Yogis Defy Sandy Winds With Steady Breath and Balanced Postures
WILLIAMSBURG — As the gusts mounted and the window rattled, a calm descended inside one Metropolitan Avenue studio, where gale-tussled students settled cross-legged on their mats.
"I'm grateful that they're being of service when we need it most," said Lulu Hagen, 45, of Abhyasa Yoga Studio where she prepared to take a class as Sandy approached. "It helps me stay steady, literally when the wind is blowing the the trees are swaying...and when one person is grounded there's a ripple effect on others."
To mitigate the stress that Sandy's havoc may cause, Abhyasa Yoga instructors plan to hold classes all day and evening — especially since they live just blocks from the center, teacher Gigi Boetto said.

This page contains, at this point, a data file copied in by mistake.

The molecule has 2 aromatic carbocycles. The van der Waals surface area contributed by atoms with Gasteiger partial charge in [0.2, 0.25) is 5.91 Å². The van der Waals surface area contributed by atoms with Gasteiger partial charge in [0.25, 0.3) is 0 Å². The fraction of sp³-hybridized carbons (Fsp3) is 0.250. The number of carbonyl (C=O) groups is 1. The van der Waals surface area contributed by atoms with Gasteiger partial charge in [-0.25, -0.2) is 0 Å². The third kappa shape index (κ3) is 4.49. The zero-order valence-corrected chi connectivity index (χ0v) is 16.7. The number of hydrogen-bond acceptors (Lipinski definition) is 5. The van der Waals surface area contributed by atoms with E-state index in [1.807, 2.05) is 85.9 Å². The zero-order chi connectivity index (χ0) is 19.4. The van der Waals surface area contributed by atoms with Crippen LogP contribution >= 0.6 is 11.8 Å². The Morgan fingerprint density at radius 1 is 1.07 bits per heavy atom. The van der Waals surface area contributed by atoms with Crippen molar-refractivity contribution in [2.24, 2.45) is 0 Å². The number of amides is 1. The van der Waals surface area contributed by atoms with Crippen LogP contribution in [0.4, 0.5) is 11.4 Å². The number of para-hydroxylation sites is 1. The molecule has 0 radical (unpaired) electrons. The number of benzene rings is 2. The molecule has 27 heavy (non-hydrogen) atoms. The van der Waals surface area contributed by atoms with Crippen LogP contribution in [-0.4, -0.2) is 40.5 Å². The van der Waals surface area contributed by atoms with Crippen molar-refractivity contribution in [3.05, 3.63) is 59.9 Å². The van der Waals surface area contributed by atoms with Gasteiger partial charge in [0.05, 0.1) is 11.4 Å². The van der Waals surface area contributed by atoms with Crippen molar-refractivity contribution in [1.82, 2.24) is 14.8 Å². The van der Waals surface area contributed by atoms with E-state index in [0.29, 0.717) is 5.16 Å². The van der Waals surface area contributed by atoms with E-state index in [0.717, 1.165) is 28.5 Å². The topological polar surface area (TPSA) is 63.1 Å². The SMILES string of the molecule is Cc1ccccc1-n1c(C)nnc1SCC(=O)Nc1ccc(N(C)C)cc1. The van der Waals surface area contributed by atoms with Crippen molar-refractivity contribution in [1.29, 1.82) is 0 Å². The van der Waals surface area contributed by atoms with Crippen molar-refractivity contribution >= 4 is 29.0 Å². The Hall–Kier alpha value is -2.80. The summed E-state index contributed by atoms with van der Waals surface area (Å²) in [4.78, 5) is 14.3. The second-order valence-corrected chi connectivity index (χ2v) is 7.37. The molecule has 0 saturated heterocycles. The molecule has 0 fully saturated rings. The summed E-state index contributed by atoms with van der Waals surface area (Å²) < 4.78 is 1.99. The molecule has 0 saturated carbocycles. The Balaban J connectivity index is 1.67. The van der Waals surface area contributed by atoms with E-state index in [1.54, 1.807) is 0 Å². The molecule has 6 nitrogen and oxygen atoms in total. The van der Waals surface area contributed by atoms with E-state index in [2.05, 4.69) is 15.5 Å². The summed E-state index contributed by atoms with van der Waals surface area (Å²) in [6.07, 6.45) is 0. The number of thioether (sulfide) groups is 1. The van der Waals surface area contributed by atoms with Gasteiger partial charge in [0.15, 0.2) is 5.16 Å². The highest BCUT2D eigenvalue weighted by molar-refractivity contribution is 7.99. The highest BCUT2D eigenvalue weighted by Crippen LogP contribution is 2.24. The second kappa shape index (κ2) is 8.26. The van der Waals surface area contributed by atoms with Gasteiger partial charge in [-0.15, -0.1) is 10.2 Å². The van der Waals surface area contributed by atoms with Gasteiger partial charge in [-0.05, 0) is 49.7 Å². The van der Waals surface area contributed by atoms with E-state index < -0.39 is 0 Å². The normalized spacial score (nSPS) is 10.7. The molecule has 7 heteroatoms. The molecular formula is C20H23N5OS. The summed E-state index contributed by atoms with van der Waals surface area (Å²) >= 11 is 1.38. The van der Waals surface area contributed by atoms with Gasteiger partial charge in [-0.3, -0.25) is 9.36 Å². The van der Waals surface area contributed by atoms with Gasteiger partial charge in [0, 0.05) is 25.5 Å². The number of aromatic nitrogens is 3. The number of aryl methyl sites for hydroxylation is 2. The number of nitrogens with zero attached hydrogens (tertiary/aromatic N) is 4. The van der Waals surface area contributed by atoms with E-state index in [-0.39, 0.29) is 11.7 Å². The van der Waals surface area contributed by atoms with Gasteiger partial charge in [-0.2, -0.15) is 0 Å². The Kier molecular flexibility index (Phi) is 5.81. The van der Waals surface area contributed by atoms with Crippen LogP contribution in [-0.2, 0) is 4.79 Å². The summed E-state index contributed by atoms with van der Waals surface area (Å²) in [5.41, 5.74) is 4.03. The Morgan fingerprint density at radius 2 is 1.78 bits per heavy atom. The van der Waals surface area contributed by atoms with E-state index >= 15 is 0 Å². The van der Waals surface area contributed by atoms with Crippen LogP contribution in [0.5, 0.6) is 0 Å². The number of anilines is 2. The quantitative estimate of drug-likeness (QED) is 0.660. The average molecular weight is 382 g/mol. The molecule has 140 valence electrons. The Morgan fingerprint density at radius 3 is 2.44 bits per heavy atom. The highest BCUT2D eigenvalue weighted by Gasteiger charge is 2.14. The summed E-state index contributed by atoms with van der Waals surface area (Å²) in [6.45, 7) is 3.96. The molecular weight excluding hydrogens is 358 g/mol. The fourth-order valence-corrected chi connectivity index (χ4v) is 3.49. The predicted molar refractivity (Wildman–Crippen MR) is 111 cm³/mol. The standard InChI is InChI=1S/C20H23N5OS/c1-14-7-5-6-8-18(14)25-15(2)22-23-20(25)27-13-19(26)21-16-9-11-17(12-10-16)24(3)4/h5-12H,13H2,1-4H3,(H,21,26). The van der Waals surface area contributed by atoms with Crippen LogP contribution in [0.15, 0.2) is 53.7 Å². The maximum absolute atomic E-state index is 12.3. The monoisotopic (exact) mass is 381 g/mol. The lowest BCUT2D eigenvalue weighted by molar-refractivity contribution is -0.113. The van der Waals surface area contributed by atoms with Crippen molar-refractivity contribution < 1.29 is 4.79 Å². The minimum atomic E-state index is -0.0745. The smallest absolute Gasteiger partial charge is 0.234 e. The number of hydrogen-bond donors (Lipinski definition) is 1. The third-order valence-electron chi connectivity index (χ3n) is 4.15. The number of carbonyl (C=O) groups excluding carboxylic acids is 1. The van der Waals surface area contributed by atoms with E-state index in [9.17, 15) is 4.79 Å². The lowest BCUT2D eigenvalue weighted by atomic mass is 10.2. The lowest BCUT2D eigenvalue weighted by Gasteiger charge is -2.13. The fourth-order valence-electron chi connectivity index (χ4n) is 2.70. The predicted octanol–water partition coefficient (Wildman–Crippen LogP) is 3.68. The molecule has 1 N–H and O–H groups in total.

"We're staying open," Boetto said, smiling. "Our last class is at 8:15 p.m."
And for Hagen and Narisara Vani Chanan — both yoga teachers in Manhattan whose classes were canceled due to the shutdown of public transit — the storm was a perfect opportunity to become students again for the day.
"Now is my chance to practice," Vani Chanan rejoiced. "I live three blocks away, it's reasonable to come here...plus a lot of people have cabin fever already. We're New Yorkers — we walk, we roam."
Alex Kuenan, who worked from home Monday, also exulted over her flexible schedule that allowed her to take a mid-morning yoga.
"It's nice, I might as well start my day with it," she said. "I come here a lot, it's my constant in life."
And the calming power of the poses, Kuenan agreed, would help her cope with the chaos that might ensue throughout the day and night.
"Maybe Gigi will throw things at us for practice," she said, laughing, before beginning meditation on her mat.